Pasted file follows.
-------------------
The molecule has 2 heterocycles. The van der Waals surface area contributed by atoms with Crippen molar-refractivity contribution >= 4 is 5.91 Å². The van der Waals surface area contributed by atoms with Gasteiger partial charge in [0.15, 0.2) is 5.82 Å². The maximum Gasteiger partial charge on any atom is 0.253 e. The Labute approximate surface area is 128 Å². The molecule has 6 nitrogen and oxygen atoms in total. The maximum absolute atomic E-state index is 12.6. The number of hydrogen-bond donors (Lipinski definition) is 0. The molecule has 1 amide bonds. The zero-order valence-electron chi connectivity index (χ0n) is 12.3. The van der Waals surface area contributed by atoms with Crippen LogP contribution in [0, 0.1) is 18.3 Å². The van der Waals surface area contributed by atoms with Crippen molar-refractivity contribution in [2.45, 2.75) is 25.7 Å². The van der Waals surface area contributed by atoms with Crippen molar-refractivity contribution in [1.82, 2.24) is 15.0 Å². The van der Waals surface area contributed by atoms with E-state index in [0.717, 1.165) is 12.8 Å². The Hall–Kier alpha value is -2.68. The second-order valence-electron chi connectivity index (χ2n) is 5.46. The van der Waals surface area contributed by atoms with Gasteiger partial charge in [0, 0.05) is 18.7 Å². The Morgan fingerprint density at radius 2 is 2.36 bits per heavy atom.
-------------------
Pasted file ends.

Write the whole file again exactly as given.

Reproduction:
The molecule has 2 heterocycles. The van der Waals surface area contributed by atoms with Crippen molar-refractivity contribution >= 4 is 5.91 Å². The van der Waals surface area contributed by atoms with Gasteiger partial charge in [0.15, 0.2) is 5.82 Å². The maximum Gasteiger partial charge on any atom is 0.253 e. The Labute approximate surface area is 128 Å². The molecule has 6 nitrogen and oxygen atoms in total. The maximum absolute atomic E-state index is 12.6. The number of hydrogen-bond donors (Lipinski definition) is 0. The molecule has 1 amide bonds. The zero-order valence-electron chi connectivity index (χ0n) is 12.3. The van der Waals surface area contributed by atoms with Crippen LogP contribution in [0, 0.1) is 18.3 Å². The van der Waals surface area contributed by atoms with Crippen molar-refractivity contribution in [2.45, 2.75) is 25.7 Å². The van der Waals surface area contributed by atoms with Crippen molar-refractivity contribution in [1.82, 2.24) is 15.0 Å². The van der Waals surface area contributed by atoms with E-state index in [0.717, 1.165) is 12.8 Å². The Hall–Kier alpha value is -2.68. The second-order valence-electron chi connectivity index (χ2n) is 5.46. The van der Waals surface area contributed by atoms with Gasteiger partial charge in [0, 0.05) is 18.7 Å². The Morgan fingerprint density at radius 2 is 2.36 bits per heavy atom.